My house is slowly being taken over by my collection of cookbooks. There are parts of the house that are not open to the public because of it. And in one of those piles of community cookbooks, I dug out this little piece of Southern ephemera: Some Favorite Southern Recipes of the Duchess of Windsor. It’s been awhile since I looked through it, but I immediately sat down to peruse it again. Published in 1942 (with proceeds going to British war relief), it is much like any Southern community cookbook – no really innovative or unique recipes. Just good down home favorites like fried chicken and spoon bread.
Wallis Warfield (later Simpson, later still Duchess of Windsor) was born in Maryland and took her Southern upbringing very seriously. She was a housewife before she moved into the realms of London society and during her childhood, her mother ran a boardinghouse. So to be fair, I bet she really did know how to cook, and maybe got nostalgic for it surrounded by servants and a husband who was a famously picky eater.
At any rate, I settled on Wallis’ recipe for Feather Molasses Cake. I’ve streamlined it a bit for modern cooks and kitchens, and used sorghum, my favorite Southern sweetener. This is wonderful warm with thick spread of butter for breakfast, but I can easily see the Duchess enjoying this with a good English afternoon tea.
Wallis’s Southern Sorghum Bread
2 cups all-purpose flour
1 ½ teaspoons baking soda
½ teaspoon salt
1 teaspoon ground ginger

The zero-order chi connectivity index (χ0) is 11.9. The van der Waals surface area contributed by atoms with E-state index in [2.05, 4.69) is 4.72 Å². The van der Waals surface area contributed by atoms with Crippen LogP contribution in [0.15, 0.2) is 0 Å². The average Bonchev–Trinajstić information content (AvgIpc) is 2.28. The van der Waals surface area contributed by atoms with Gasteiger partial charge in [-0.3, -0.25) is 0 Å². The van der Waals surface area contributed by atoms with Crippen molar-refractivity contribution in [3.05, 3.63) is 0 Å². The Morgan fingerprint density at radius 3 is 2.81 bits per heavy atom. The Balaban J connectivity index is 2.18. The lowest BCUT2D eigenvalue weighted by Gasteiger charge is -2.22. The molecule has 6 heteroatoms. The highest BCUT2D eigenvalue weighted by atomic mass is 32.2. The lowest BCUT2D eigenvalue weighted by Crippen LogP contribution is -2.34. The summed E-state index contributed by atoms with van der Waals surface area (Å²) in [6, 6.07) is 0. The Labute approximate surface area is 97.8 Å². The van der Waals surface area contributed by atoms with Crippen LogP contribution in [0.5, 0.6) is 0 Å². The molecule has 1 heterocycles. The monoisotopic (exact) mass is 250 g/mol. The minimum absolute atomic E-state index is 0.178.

1/3 cup butter, softened
½ cup sugar
½ cup sorghum
1 cup (1 8- ounce container) sour cream
Preheat the oven to 350°. Grease a large loaf tin.
Combine the flour, baking soda, salt and ginger in a small bowl. Beat the butter in an electric mixer until creamy, then slowly add the sugar and beat until light and fluffy. Add the eggs, one at a time, beating well after each addition. Beat in the sorghum. Add the flour mixture alternately with the sour cream in three additions, scraping down the sides of the bowl and ending with sour cream. When the batter is smooth and combined, scrape it into the prepared loaf pan.
Bake for 35 – 45 minutes until a tester inserted in the center comes out clean. Cool in the pan, then turn out on a wire rack to finish cooling.
Makes one loaf
Lynda Harley says
You are hilarious….I can so relate…part of my home has been taken over by scrapbooking/cardmaking supplies…thank goodness I am not alone! Sounds like a great bread we will try before Thanksgiving!